Nobody Knows How To Make a Pizza

The back cover of the edition I have of this book says the goal is to teach economic principles to kids in a fun and engaging way.

The author also indicates on the inside of the front cover that she was inspired by the “I, Pencil” essay by Leonard Edward Read. I had never heard of this essay before but had already watched Milton Friedman talk about its underlying concept in his “Free To Choose” videos from the 1980s. The argument he makes, is the same as the pizza argument in Borowski’s book. We often do not realize just how many people have a role, contribute, in making the most ordinary objects in our lives.

You need base materials who are transformed several times by a lot of different people, who do not know each other, sometimes at the other end of the world, before eventually, refined products or ingredients are assembled in a finished product.

I read “Nobody Knows How to Make a Pizza” in less than 10 minutes. It is extremely short and very simple.

One of my kids is having a friend sleepover tonight, so the house will be even more full than usually. I’ll try to spark a discussion at the dinner table about how pizzas are made. I want them to try and list ingredients, determine where they come from, who made them etc. I will not tell them about the book and my only role will be to act as some sort of moderator during the dinner discussion. If we can spend 5 to 10 minutes discussing this lightly, I think it will be enough. That will be the exploration or discovery process. Hopefully I will see if that is useful, fun and engaging.

Then on Saturday, I’ll read them the story before bedtime and once the book is done will revisit both the book and the Friday discussion to see what their thoughts are.

One element that I am particularly interested in touching upon is the reason why so many people contribute to the pizza or the pencil. The way it is described is a major difference in my opinion between the pizza book and the pencil story.

While Julie Borowski and Milton Friedman both agree on the fact that all of this happens without central planning, the underlying force is not described in the same way.

Julie Borowski explains that the one element that makes all of this possible is money. The illustration of that page in the book is Mr. Cheese Pizza flashing a handful of greenbacks. I must say that I cringed when I read that. I don’t like the imagery that comes with it, or how sometimes I feel like money is given too much importance in our everyday lives.

My personal opinion is that money is a tool. You could describe money as a language or a protocol that enables exchange to happen. Money in itself is not what you seek or what you should seek. What you want is what money offers you, a fancy car, bragging rights, whatever…

Now I do understand that this is a kids’ book. It is therefore much easier to use money as the one factor enabling the making of a pizza than the “magic of the price system”, which is the way Milton Friedman characterizes it in Free to Choose.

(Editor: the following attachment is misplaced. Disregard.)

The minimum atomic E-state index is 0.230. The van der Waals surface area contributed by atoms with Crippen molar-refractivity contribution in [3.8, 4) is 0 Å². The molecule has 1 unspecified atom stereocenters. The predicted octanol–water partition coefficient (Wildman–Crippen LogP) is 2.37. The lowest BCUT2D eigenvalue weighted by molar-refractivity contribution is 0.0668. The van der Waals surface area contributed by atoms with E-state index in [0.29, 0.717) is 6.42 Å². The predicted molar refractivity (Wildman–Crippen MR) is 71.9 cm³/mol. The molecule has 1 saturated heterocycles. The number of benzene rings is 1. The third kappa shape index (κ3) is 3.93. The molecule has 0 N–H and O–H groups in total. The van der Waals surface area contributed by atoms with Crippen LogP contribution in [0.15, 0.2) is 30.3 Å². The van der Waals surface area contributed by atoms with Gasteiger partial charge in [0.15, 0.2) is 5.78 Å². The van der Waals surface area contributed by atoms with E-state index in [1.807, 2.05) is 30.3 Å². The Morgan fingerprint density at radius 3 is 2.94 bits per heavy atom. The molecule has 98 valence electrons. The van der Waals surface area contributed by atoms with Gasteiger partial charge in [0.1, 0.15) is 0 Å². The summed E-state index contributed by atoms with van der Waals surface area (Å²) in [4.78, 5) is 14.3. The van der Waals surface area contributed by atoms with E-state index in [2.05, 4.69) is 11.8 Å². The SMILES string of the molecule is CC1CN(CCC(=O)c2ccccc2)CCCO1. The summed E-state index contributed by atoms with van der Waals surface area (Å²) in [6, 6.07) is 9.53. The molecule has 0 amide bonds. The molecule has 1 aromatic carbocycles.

However, this is exactly why I want to participate more actively in my kids’ education. If I stop at money tomorrow night, I will have considered it a failure on my part. Or actually let me rephrase this. Eventually, I want them to move behind the concept of “money the goal” to the concept of money as a tool of exercising freedom and human action. I believe that to be what human activity is all about. That is not taught in school, at least not the ones I went to or my kids go to. It is suggested in the “Nobody Knows How to Make a Pizza”, but only if you are able to discern it. My kids could read it for the next 10 years and fail to see it as it is not obvious and probably requires the reader to possess knowledge they can’t be expected to have as a child.

What I will try to get out of this can therefore be resumed as this:

  1. I want to stimulate my kids’ curiosity and let them explore how we are surrounded with things that are incredibly complex and interesting yet often overlooked. Kids seem to be much more sensitive to that naturally and I think it should be encouraged. I think adults seem to lose that curiosity out of laziness and boredom.
  2. I want to be able at some point to have them see the economy through the lens of human action. Maybe they will like it, maybe they won’t. Maybe they’ll subscribe to this school of thought or move on to another instead. It will be their choice, not mine. But at least they’ll have been introduced to the concept.

I’m sure I’ll enjoy discussing and reading the Julie Borowski’s book with my children. I’ll report back on how much they got from it and if I was right or wrong in believing that it falls short of explaining what is really at play here.

In any case, I believe you should check the book out for yourself, or if you would rather hear what I find is a much better presentation of the argument, watch Milton Friedman explain it in just two minutes. Definitely not as kid friendly, no question. But once I make enough progress with the children, I’ll let them watch it to.